Canada’s Shift to Open Banking Moving Slowly

digital hand holding banking icons with phrase open banking
Contributing Writer

13 minutes

Government faces little pressure to improve system for consumers.

Plans to introduce open banking in Canada are moving ahead in low gear, and there are no signs the federal government is likely to speed things along.

It’s been five years since the government first said it wanted Canadians to have control over their financial data and the ability to easily share that information with financial service providers of their choice.

At the time, the plan was that this shift would spur competition, lower costs and provide consumers with new services, especially from innovative fintechs. The changes would mirror developments in Europe, the U.K., Australia and the United States. Flash forward to now, and all those countries have open banking in place—some have had it for years.

Here in Canada, the federal finance department was expecting to receive a report from outside consultant Abraham Tachjian in September that he said will be “an open banking bible” the government can use to move forward. But once Tachjian delivers his report, he’s heading back to his real job with PwC and the implementation of his suggestions, or not, will be up to the Finance Department.

But on Oct. 2 Tachjian announced on his LinkedIn page that his work wasn’t done.  

“I am happy to report that I will continue as Canada's open banking lead until the end of the year,” he wrote. “When I started, I mentioned that my goal was to enable Canadians and businesses to gain greater control over their financial data and be better equipped to manage their finances. I remain committed to this and will continue to work with all stakeholders to make it a reality in Canada.”

Earlier when asked a series of questions about the status of the open banking initiative, the Finance Department responded only: “The Department of Finance and the Open Banking Lead are continuing their work at this time.”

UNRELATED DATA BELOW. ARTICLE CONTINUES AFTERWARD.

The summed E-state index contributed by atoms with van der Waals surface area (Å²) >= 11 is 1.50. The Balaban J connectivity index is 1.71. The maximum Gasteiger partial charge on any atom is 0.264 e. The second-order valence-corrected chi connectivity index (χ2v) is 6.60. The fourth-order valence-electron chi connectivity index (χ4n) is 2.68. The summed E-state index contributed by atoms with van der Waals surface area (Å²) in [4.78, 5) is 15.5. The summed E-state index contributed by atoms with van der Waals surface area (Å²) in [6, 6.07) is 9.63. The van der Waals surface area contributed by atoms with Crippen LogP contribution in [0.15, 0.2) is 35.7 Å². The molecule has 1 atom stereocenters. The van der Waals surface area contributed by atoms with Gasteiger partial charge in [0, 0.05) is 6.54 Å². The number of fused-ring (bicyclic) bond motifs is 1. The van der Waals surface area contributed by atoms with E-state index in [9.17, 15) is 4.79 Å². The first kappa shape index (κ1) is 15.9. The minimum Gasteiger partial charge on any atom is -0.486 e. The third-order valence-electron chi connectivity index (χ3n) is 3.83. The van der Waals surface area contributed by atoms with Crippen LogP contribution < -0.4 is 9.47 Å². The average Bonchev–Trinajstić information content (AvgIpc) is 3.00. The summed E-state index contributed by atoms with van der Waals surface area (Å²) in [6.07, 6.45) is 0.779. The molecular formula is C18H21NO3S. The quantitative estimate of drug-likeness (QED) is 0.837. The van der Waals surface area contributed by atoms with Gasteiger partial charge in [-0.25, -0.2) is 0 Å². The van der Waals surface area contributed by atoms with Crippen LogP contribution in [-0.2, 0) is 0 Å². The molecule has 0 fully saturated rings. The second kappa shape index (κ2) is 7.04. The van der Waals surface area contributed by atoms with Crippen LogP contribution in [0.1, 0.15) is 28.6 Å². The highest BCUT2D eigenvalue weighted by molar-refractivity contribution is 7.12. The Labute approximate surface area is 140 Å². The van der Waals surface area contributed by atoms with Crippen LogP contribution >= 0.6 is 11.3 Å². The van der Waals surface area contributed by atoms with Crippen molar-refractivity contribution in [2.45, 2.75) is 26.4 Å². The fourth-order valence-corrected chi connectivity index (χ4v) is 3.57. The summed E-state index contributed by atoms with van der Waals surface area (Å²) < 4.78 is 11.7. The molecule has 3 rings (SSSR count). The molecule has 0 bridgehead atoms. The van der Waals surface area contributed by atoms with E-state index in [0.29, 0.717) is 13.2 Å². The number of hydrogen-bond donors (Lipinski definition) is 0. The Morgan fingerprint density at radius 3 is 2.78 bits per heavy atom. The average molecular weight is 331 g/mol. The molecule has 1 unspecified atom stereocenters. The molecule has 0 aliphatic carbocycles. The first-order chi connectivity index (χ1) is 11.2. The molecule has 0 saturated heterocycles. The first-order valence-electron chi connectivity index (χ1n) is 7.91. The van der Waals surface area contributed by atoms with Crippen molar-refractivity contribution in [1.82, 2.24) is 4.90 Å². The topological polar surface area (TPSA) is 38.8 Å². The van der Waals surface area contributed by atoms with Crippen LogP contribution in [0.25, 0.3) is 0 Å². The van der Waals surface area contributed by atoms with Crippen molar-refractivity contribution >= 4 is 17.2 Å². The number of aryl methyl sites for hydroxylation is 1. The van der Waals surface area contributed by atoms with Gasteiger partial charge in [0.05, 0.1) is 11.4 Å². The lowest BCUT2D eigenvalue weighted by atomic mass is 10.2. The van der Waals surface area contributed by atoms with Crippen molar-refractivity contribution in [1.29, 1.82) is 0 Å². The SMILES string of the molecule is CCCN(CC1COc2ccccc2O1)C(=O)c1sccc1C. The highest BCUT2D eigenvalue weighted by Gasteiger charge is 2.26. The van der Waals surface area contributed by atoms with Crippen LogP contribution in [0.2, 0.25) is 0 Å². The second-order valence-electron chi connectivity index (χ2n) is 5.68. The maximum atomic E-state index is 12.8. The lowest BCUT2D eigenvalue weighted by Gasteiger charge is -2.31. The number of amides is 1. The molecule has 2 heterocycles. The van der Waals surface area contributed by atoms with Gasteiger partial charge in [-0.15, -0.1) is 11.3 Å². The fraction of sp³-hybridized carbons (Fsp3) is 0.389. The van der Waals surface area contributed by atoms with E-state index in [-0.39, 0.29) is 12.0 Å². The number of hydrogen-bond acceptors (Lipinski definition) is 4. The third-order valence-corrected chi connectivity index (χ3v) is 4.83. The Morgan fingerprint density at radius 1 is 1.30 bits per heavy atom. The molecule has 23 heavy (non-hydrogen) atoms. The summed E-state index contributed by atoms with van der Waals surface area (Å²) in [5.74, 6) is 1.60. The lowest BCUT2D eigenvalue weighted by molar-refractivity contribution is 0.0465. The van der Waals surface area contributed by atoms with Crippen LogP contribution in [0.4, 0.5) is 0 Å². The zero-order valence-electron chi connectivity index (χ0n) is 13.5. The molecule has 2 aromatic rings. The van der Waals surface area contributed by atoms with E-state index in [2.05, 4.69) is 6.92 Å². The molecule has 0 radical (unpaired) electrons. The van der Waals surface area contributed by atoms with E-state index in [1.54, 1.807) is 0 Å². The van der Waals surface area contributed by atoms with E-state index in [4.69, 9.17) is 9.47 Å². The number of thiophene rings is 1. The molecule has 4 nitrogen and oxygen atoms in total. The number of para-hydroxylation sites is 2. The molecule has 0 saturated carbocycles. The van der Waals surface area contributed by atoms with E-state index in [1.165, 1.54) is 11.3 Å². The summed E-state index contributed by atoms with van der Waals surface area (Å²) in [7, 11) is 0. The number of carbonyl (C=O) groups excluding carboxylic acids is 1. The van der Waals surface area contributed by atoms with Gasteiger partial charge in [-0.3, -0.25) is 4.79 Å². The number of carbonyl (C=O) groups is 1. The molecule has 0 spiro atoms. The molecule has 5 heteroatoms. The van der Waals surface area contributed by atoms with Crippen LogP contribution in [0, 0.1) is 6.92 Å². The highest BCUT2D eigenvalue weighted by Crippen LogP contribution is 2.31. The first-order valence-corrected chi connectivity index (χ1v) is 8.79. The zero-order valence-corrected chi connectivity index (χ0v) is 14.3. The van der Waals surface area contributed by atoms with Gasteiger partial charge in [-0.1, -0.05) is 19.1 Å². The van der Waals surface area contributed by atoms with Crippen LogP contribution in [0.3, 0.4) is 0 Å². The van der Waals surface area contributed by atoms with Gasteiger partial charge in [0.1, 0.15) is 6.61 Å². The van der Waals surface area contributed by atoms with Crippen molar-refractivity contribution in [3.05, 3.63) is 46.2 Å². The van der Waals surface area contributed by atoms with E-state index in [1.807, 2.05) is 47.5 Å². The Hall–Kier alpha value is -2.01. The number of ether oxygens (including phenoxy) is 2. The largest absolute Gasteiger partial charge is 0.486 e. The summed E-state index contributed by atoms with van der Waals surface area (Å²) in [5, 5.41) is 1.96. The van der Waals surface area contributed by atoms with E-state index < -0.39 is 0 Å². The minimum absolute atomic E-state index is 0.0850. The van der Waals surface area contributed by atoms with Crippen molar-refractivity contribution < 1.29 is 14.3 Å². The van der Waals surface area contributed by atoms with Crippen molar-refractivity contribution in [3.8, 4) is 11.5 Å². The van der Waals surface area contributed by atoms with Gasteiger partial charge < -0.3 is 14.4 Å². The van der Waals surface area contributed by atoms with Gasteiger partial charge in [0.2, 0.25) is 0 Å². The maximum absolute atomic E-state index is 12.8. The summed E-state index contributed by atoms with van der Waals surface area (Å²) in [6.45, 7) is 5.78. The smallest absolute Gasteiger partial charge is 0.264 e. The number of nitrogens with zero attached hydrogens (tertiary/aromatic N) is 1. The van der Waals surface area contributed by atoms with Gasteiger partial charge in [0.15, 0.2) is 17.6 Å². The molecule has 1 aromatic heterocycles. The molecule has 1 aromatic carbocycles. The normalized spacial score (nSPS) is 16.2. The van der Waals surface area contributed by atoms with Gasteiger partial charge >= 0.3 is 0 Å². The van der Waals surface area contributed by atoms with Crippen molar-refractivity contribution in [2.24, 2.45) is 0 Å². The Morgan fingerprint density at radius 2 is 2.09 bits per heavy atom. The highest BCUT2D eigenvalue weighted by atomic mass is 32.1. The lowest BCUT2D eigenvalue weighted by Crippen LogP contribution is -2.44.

Its lack of public relations enthusiasm is not surprising from a minority government that is trailing badly in most popularity polls. The promise to introduce open banking has clearly been dropped from the Liberal government’s agenda; the budget last spring made no mention of any promises about open banking. Surveys show most Canadians don’t know about open banking and those who do aren’t that interested in trying it. Even the Canadian fintechs that have been pushing and hoping for it to be introduced have largely given up.

In early October, several fintechs launched a campaign to encourage Canadians to push the federal government to move faster on open banking and payments modernization.

The Choose More campaign—coordinated by Wealthsimple, EQ Bank, Wise, Flinks, Xero Canada, Borrowell and industry group Fintechs Canada—says “Canadians deserve banking that lets Canadians keep more of your money in your pockets. It’s time to demand that the government upgrade Canada’s financial system.”

Open Banking Still in Early Stages

Michael Garrity, CEO of Financeit, a Toronto-based company that provides quick consumer loans through more than 8,000 businesses, says Canada “is quite delayed by international standards, and we’re still in the early stages of thinking it through and deciding how is it going to get implemented.”

The U.S. Consumer Financial Protection Bureau intends to introduce regulations around open banking in October and expects to roll them out next year. At an industry conference in May, Tachjian noted Canada could soon be the only G7 country without an open banking system if it doesn’t move forward: “We run the risk of falling behind our peers.”

But Jeff Guthrie, president/CEO of the Canadian Credit Union Association, has a more optimistic view. “It’s not about getting open banking, it’s about getting open banking right,” Guthrie says. “I think other jurisdictions have shown it’s one thing to get open banking. It’s a different thing to get it right and get it in a place where it can benefit all the parties: consumers, the financial institutions and fintechs.”

He notes that the Canadian landscape is different and more complex than other countries because most credit unions are regulated provincially, and those variations need to be considered. “If you look at Australia, they basically mandated financial institutions to adopt it, and consumers haven’t followed. So, they spent a lot of money, and no one uses it.”

In part because of the complexity, Ottawa has not set a firm deadline for open banking. “We’re not working towards a deadline, so that’s a little different than we’ve seen in other jurisdictions where they have said, ‘Thou shall be open-banking compliant by an X date,’” Guthrie says. “We don’t have that.”

Guthrie is confident that details will be hammered out next year and an acceptable system will be rolling out in 2025.

But everyone interviewed for this story agreed that the fact there must be a federal election by Oct. 20, 2025, and the strong possibility of a different government, could force more delays. The Conservatives have not released any policy plans, but on the economic front, Pierre Poilievre’s focus has been on inflation and housing issues.